UAAP Basketball

Coveted recruit Zavier Lucero doing his UAAP homework

Naveen Ganglani

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Coveted recruit Zavier Lucero doing his UAAP homework

HOT PROSPECT. Zavier Lucero says he's impressed with several UAAP players.

Photo from Cal Maritime (

'I understand what I bring to the table, and I think that is MVP-caliber talent,' says 6-foot-7 Fil-Am Zav Lucero

While the future of the UAAP remains uncertain due to the COVID-19 pandemic, sought-after recruit Zavier Lucero is doing as much research as he can about the nearly 90-year-old collegiate sports league. 

Lucero, who’s actively being wooed by top university programs Ateneo and the University of the Philippines, has consistently been on YouTube watching games of both squads with focus on the key players he’ll either be teammates with or battle against in the coming years as a student-athlete. 

“I’ve been watching a lot of these [players]. I mean, I would say I’m pretty familiar with [them]. If you name me a guy in the UAAP, I probably know who it is. I was just watching the first game in Season 82, the full game of Ateneo vs UP, actually, right before I hopped on this call,” the Filipino-American talent said. 

Lucero guested on the latest episode of the At The Buzzer podcast and shared tons of information about himself, including the specifics of his decision-making process.

The former Cal Maritime product’s final choice will be made after he is physically able to visit his recruiters’ campuses, but he wants as much insight about the competition as early as possible so he comes in ready to live up to the expectation of being an MVP-level performer.

To the credit of the versatile 6-foot-7 wing player, he isn’t undermining the expectations; in fact, he welcomes them with open arms.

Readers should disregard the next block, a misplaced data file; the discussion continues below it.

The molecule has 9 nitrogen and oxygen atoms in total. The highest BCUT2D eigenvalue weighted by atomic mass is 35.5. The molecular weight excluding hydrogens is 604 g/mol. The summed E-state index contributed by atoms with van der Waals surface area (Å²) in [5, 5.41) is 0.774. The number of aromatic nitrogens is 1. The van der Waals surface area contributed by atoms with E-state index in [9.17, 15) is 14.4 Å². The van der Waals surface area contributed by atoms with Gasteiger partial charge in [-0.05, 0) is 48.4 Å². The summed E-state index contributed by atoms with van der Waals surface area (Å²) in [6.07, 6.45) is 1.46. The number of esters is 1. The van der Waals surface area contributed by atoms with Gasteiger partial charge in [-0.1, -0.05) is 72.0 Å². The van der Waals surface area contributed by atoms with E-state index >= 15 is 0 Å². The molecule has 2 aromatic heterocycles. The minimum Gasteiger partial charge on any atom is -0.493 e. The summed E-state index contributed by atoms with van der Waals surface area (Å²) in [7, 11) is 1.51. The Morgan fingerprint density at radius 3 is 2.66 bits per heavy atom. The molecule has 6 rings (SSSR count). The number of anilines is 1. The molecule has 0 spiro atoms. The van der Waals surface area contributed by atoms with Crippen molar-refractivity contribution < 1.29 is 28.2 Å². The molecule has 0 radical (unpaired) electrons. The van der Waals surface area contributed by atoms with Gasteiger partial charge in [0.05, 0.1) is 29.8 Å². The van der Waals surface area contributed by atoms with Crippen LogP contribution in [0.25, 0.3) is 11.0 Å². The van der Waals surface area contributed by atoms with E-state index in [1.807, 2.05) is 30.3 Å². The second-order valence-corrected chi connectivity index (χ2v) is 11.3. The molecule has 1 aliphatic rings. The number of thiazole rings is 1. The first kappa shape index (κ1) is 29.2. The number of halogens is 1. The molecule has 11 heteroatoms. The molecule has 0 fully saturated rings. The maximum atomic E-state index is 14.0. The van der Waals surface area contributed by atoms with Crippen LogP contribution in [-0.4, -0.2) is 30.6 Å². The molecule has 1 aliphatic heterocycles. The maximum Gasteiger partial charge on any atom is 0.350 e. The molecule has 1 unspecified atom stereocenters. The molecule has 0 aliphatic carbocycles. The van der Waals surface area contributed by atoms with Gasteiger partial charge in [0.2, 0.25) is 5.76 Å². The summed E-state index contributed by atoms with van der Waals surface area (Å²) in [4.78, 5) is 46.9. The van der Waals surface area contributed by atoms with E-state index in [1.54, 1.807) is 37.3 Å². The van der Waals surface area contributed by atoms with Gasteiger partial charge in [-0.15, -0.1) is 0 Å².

“Yeah, I definitely do,” Lucero answered when asked if he views himself as a possible UAAP MVP. 

Coveted recruit Zavier Lucero doing his UAAP homework

“I’m not saying that to be cocky,” he clarified. “I don’t think that you should be playing basketball if you don’t think you’re going to be one of the best players out there. I’m confident in my abilities and I’m never going to say that I don’t think I’m good, given that I understand what I bring to the table, and I think that is MVP-caliber talent.

“Am I saying I’m going to be an MVP? Of course not; there’s no way to tell,” Lucero added. “Am I going to try to? Of course I’ll try to, but for me, It’s always going to be about winning. So, whatever the team needs to win, that’s the role I’m willing to fulfil.”

During his study of Philippine hoops, Lucero has realized what many other foreign recruits quickly note: that the style of basketball this side of the world is more physical and earns more leeway from game officials. It’s an adjustment he knows he’ll have to make.

“I’ve been talking to a lot of people and I do not take the game out there lightly. I’m not coming in there thinking that it’s a sure-fire thing that I would dominate,” he explained. “Obviously, I’m doing everything that I can to be able to dominate, but I’m not taking those guys lightly. I know that the level of basketball there is high and I’m going to have to work for everything I get.”